Whether in a taxi or at a store, I have learned some of the more important Spanish words and phrases I need to know to get by. I am not afraid to make mistakes or work my way through things so eventually things work out okay.

Put to the test

I was put to the test yesterday. I sprained my ankle a few weeks ago after falling pretty hard while running. It's been taking longer to heal than I had anticipated, so I finally went to the doctor to make sure there is no structural damage.

After some friends guided me to a doctor's office, I was on my own. Thankfully the doctor spoke enough English to get through the appointment without much hassle. She ended by telling me in Spanish that the next appointment will be completely in Spanish (with a smile).

After that, I got into a taxi and communicated well enough to get me across town to the place where I needed to get my X-ray. I managed to follow the Spanish directions well enough to have the X-rays taken and then had the consultation in English. (My ankle is okay, by the way).

Finally, I got into a taxi and made my way back home.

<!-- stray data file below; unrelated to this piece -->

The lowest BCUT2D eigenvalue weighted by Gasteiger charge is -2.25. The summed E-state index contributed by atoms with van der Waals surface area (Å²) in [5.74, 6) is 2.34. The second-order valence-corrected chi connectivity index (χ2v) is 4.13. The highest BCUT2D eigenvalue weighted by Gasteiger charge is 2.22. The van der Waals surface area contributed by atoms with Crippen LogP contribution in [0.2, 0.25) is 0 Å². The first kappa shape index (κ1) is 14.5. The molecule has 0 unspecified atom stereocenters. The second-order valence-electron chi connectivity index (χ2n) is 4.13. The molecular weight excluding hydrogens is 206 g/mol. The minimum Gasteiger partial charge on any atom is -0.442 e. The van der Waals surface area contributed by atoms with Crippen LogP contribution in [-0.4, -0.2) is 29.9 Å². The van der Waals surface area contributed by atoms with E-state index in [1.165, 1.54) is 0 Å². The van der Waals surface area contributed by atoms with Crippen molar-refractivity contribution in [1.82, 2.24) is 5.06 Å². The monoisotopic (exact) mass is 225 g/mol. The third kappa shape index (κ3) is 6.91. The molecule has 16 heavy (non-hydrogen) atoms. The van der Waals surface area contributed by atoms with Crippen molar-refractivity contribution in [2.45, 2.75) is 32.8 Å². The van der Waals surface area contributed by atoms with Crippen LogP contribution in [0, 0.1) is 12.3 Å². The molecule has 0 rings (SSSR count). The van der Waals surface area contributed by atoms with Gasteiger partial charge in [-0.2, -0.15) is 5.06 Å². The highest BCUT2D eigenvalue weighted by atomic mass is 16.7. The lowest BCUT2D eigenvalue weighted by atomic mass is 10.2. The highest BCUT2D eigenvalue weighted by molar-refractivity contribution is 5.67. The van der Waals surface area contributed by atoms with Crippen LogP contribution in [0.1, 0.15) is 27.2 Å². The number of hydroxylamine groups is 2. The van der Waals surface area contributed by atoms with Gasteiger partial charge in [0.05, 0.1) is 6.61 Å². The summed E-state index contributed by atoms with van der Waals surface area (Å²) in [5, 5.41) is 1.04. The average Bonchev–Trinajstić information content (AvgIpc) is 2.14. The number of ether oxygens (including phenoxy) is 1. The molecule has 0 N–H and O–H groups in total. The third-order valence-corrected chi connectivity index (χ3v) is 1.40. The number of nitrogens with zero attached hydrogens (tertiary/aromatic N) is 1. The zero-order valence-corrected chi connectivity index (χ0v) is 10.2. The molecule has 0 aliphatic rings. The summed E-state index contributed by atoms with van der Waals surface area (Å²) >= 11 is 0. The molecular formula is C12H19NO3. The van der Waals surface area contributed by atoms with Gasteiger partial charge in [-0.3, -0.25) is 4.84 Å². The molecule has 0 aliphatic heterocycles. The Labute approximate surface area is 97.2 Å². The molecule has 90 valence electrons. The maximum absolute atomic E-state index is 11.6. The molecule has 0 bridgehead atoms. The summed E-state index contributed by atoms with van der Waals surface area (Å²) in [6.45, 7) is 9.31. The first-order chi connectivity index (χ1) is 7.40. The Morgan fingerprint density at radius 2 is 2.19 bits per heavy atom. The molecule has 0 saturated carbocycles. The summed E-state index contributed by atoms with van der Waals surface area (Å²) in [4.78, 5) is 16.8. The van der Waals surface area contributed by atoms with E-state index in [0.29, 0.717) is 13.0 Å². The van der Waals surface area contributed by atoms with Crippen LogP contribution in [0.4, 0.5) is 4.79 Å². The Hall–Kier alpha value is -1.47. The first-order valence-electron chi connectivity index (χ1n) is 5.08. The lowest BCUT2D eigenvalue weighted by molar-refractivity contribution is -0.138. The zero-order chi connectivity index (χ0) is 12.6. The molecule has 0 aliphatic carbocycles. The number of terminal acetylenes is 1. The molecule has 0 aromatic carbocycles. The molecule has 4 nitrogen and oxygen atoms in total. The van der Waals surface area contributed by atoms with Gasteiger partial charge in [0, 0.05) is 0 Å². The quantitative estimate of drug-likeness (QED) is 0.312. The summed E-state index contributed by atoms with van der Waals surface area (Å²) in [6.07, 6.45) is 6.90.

I did all of this without any real complication. Some may consider that a success. To a degree it is. But it also left me frustrated.

The frustration

As I said in the beginning, I can get by here without any real issues. But I don't want to "get by." Back home in the States I don't merely "get by." I'm educated and communicate without any complication whatsoever. Here, I do my best to simply "get by."

I would be lying if I said this didn't frustrate me. It frustrates me a lot. We all have things that frustrate us in life. The key is not in the frustration, however. The key is what we do with that frustration.

Poco a Poco

I have determined to allow this frustration to be a motivation for me to push myself hard to learn the language. I will not take my learning lightly. I will continue to force myself into situations that require me to progress in my Spanish. I'm taking my doctor's challenge seriously. Next time I go there I will have my consultation using mostly Spanish.

We have a saying at the language school: poco a poco (little by little). I will not wake up tomorrow fluent in Spanish. But little by little I will learn. And I will take my learning seriously. I will be fluent sooner than later. I will do more than simply "get by."